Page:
The dictionary meaning of Ṛkṣa (Riksha) is ‘star’ or a constellation. In Mahābhārata (Mahabharata), we have the term mentioned several times, in this sense. At one place in Anuśāsanaparva (Anusasanaparva), when Kṛṣṇa (Krishna)was about to go to Himālaya (Himalaya) for tapasyā (tapasya; ascetic practice), Jāmvavatī (Jamvavati), his wife,  prayed so that he might have a safe journey, and the gods might protect him. At the same time, she also prayed to the Ṛkṣa, along with gods and goddesses, rivers, oṣadhi (oshadhi; medicinal herbs). This Ṛkṣa obviously refer to the stars like Śravaṇā (Sravana), Bhadrā (Bhadra) and so on. The prayer contained the idea that these stars, the zodiac constellations like Meṣa and the others, the Saptarṣimaṇḍala(Saptarshimandala; the constellation of seven stars named after the seven iconic sages) — all these might be favourably disposed to Kṛṣṇa.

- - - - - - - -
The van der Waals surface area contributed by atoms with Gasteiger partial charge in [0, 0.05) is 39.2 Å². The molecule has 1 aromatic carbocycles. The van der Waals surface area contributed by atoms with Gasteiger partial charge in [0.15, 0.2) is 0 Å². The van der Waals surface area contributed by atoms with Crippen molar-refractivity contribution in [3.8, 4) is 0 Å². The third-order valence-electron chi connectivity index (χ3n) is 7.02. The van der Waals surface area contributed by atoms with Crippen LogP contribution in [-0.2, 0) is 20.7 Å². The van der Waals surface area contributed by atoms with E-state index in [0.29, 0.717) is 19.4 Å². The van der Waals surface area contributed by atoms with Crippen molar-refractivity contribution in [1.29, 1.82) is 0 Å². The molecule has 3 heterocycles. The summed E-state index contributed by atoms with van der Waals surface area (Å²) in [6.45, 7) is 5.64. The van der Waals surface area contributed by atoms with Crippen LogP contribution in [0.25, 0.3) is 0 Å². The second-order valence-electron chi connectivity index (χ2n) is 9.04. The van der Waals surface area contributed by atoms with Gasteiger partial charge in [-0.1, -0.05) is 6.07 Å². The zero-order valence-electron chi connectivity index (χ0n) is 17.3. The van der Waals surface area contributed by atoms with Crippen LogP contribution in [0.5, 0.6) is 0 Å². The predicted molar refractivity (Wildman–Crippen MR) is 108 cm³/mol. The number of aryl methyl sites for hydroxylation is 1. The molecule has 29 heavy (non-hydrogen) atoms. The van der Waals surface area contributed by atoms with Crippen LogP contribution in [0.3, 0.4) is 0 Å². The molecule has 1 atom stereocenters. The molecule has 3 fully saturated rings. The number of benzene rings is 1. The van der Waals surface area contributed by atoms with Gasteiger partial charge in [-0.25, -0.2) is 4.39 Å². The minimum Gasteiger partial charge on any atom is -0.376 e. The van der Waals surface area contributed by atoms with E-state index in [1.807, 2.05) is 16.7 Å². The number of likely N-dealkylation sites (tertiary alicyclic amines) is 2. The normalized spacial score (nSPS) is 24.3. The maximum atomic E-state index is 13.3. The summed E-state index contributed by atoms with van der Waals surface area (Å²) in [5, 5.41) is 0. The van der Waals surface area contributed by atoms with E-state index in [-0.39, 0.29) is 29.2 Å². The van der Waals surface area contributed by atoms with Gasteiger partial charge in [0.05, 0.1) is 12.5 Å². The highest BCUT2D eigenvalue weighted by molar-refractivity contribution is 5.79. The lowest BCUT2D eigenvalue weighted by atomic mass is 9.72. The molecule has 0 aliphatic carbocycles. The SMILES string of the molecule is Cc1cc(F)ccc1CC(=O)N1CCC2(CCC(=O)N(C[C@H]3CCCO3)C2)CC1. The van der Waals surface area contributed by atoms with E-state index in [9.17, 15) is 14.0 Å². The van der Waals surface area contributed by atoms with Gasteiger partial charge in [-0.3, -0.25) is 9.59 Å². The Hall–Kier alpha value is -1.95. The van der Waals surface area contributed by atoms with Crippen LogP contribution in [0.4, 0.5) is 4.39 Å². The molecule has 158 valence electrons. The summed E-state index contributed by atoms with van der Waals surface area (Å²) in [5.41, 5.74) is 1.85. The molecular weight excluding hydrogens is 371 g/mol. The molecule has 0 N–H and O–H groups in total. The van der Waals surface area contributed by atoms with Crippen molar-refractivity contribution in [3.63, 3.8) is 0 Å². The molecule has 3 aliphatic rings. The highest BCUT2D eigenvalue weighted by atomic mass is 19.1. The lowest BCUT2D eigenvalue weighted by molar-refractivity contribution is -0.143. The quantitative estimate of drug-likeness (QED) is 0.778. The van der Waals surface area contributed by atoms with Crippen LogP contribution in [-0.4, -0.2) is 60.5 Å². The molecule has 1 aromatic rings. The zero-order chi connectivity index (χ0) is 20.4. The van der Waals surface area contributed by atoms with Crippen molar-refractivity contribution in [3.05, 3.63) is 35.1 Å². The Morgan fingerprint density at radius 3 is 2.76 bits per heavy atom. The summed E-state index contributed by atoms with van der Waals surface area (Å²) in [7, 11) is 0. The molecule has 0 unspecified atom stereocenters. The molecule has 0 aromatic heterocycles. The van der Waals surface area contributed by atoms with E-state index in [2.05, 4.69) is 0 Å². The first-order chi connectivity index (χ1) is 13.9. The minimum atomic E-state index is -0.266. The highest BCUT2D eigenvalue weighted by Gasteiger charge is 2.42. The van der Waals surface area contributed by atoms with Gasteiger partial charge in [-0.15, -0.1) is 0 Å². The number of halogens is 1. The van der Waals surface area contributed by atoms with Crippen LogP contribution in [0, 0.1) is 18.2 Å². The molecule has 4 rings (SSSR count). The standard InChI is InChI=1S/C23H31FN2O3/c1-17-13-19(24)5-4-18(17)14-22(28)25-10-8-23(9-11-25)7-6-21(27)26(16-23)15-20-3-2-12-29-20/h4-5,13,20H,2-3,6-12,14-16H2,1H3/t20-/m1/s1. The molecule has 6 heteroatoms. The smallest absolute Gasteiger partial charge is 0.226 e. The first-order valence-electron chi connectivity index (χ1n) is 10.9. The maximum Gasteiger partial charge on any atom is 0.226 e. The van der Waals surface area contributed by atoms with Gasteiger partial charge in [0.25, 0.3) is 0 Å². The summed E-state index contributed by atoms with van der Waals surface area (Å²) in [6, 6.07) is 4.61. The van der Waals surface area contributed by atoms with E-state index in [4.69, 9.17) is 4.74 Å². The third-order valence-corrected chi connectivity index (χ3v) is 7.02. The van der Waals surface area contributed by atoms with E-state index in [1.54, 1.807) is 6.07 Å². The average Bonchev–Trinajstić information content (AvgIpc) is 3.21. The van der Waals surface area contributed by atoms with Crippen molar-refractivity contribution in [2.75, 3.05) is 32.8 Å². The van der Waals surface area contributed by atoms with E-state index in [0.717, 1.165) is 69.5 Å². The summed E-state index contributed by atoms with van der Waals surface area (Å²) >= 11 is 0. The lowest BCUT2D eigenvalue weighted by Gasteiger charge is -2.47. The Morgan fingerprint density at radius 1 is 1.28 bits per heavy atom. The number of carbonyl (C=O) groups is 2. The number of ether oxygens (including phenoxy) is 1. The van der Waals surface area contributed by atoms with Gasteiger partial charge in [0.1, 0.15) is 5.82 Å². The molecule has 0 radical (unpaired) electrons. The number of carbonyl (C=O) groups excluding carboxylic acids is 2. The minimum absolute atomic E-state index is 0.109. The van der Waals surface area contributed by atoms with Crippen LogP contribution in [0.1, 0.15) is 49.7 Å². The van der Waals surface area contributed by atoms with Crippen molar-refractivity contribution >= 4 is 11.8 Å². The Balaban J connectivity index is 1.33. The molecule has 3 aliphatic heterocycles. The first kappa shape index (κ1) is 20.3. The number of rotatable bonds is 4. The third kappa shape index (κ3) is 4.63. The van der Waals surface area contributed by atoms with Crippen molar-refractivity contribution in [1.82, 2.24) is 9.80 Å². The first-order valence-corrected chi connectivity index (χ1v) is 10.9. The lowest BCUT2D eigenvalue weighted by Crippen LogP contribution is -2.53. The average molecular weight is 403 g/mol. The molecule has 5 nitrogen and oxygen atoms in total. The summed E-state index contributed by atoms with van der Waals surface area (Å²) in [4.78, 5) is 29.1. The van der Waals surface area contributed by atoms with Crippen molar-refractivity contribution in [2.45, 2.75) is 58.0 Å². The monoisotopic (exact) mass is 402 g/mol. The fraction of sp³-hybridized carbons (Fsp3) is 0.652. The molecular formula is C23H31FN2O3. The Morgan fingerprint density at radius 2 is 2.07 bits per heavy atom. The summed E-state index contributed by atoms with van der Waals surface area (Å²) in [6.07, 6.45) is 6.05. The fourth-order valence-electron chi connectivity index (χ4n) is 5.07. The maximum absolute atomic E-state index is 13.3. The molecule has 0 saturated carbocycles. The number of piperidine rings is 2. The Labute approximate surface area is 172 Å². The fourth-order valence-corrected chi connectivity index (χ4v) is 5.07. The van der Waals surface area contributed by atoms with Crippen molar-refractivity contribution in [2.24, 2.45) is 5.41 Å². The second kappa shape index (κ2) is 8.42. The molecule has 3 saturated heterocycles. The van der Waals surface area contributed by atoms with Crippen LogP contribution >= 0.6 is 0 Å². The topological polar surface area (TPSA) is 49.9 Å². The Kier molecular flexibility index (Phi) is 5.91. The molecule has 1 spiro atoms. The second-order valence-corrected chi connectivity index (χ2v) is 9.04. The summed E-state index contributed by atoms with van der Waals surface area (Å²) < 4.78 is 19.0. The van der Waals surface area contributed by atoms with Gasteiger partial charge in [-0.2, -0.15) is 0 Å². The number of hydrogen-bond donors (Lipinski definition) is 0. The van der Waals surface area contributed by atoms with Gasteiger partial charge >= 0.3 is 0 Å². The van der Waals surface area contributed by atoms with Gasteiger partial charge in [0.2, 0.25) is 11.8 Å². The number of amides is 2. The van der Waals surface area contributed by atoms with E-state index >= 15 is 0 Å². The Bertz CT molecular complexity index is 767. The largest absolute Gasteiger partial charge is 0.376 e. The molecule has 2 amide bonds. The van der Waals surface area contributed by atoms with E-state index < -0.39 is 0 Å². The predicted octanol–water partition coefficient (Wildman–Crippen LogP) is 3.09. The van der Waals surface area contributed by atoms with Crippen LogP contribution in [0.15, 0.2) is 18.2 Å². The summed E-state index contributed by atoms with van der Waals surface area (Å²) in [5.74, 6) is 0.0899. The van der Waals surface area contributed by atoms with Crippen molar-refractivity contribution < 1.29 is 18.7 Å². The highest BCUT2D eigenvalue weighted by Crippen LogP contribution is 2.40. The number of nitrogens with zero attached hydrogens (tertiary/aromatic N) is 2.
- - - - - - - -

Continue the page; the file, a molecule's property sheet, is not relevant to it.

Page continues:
The meaning of the term ‘Ṛkṣa’ in the sense of star or stars , become clearer in the utterance of Brahmā (Brahma). He describes that in the beginning of Creation, at first day and night were created, then came māsa (masa; month) and pakṣa (paksha; fortnight), and then there was a birth of stars like Śravaṇā (Sravana) and Bhadrā (Bhadra) —

ahaḥ pūrvaṁ tato rātrirmāsā śuklādayaḥ smṛtāḥ

śravaṇādīni ṛkṣāṇi ṛtavaḥ śiśirādayaḥ.